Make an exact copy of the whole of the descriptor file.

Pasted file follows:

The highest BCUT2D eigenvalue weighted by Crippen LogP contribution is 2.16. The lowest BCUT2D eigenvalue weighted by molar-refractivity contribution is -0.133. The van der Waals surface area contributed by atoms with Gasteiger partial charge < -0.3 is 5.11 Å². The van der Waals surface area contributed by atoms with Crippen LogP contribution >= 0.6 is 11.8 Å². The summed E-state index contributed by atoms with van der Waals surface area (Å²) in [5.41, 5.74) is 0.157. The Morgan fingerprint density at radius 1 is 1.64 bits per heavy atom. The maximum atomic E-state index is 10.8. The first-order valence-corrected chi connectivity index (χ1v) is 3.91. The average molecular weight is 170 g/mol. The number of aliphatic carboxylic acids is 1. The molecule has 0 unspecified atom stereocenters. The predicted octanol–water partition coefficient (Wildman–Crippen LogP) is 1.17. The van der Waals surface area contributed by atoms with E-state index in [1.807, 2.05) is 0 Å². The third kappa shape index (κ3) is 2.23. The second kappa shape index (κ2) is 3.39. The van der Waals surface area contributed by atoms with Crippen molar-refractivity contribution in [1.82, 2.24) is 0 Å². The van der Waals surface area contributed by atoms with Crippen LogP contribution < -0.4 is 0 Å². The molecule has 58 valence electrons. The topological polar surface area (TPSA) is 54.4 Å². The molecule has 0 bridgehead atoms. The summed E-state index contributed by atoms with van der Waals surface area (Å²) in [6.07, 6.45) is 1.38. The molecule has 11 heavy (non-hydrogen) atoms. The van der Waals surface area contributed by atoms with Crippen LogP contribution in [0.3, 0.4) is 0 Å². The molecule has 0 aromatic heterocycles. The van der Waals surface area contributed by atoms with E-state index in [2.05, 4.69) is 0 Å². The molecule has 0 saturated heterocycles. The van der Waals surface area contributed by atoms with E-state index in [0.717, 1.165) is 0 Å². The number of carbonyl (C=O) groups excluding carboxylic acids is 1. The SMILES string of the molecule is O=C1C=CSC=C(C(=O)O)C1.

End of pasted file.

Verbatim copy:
The highest BCUT2D eigenvalue weighted by Crippen LogP contribution is 2.16. The lowest BCUT2D eigenvalue weighted by molar-refractivity contribution is -0.133. The van der Waals surface area contributed by atoms with Gasteiger partial charge < -0.3 is 5.11 Å². The van der Waals surface area contributed by atoms with Crippen LogP contribution >= 0.6 is 11.8 Å². The summed E-state index contributed by atoms with van der Waals surface area (Å²) in [5.41, 5.74) is 0.157. The Morgan fingerprint density at radius 1 is 1.64 bits per heavy atom. The maximum atomic E-state index is 10.8. The first-order valence-corrected chi connectivity index (χ1v) is 3.91. The average molecular weight is 170 g/mol. The number of aliphatic carboxylic acids is 1. The molecule has 0 unspecified atom stereocenters. The predicted octanol–water partition coefficient (Wildman–Crippen LogP) is 1.17. The van der Waals surface area contributed by atoms with E-state index in [1.807, 2.05) is 0 Å². The third kappa shape index (κ3) is 2.23. The second kappa shape index (κ2) is 3.39. The van der Waals surface area contributed by atoms with Crippen molar-refractivity contribution in [1.82, 2.24) is 0 Å². The van der Waals surface area contributed by atoms with Crippen LogP contribution < -0.4 is 0 Å². The molecule has 58 valence electrons. The topological polar surface area (TPSA) is 54.4 Å². The molecule has 0 bridgehead atoms. The summed E-state index contributed by atoms with van der Waals surface area (Å²) in [6.07, 6.45) is 1.38. The molecule has 11 heavy (non-hydrogen) atoms. The van der Waals surface area contributed by atoms with Crippen LogP contribution in [0.3, 0.4) is 0 Å². The molecule has 0 aromatic heterocycles. The van der Waals surface area contributed by atoms with E-state index in [2.05, 4.69) is 0 Å². The molecule has 0 saturated heterocycles. The van der Waals surface area contributed by atoms with E-state index in [0.717, 1.165) is 0 Å². The number of carbonyl (C=O) groups excluding carboxylic acids is 1. The SMILES string of the molecule is O=C1C=CSC=C(C(=O)O)C1.